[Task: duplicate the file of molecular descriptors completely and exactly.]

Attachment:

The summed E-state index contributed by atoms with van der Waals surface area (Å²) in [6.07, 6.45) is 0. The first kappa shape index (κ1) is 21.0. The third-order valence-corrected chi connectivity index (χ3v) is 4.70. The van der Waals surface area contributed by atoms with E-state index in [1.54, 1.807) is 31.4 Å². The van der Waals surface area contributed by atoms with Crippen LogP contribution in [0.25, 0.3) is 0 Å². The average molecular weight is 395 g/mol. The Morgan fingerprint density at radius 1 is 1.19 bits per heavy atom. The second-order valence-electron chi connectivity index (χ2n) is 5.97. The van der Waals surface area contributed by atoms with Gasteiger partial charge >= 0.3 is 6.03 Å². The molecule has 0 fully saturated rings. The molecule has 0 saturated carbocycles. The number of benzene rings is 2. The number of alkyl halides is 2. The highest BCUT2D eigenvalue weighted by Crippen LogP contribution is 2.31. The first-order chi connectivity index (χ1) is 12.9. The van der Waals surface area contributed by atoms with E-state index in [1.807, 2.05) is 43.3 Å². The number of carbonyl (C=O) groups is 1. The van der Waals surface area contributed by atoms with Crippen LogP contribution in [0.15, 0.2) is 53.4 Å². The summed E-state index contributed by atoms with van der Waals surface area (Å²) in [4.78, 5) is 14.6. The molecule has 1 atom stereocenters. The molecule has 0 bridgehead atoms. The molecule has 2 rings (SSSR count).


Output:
The summed E-state index contributed by atoms with van der Waals surface area (Å²) in [6.07, 6.45) is 0. The first kappa shape index (κ1) is 21.0. The third-order valence-corrected chi connectivity index (χ3v) is 4.70. The van der Waals surface area contributed by atoms with E-state index in [1.54, 1.807) is 31.4 Å². The van der Waals surface area contributed by atoms with Crippen LogP contribution in [0.25, 0.3) is 0 Å². The average molecular weight is 395 g/mol. The Morgan fingerprint density at radius 1 is 1.19 bits per heavy atom. The second-order valence-electron chi connectivity index (χ2n) is 5.97. The van der Waals surface area contributed by atoms with Gasteiger partial charge >= 0.3 is 6.03 Å². The molecule has 0 fully saturated rings. The molecule has 0 saturated carbocycles. The number of benzene rings is 2. The number of alkyl halides is 2. The highest BCUT2D eigenvalue weighted by Crippen LogP contribution is 2.31. The first-order chi connectivity index (χ1) is 12.9. The van der Waals surface area contributed by atoms with E-state index in [1.807, 2.05) is 43.3 Å². The number of carbonyl (C=O) groups is 1. The van der Waals surface area contributed by atoms with Crippen LogP contribution in [0.15, 0.2) is 53.4 Å². The summed E-state index contributed by atoms with van der Waals surface area (Å²) in [4.78, 5) is 14.6. The molecule has 1 atom stereocenters. The molecule has 0 bridgehead atoms. The molecule has 2 rings (SSSR count).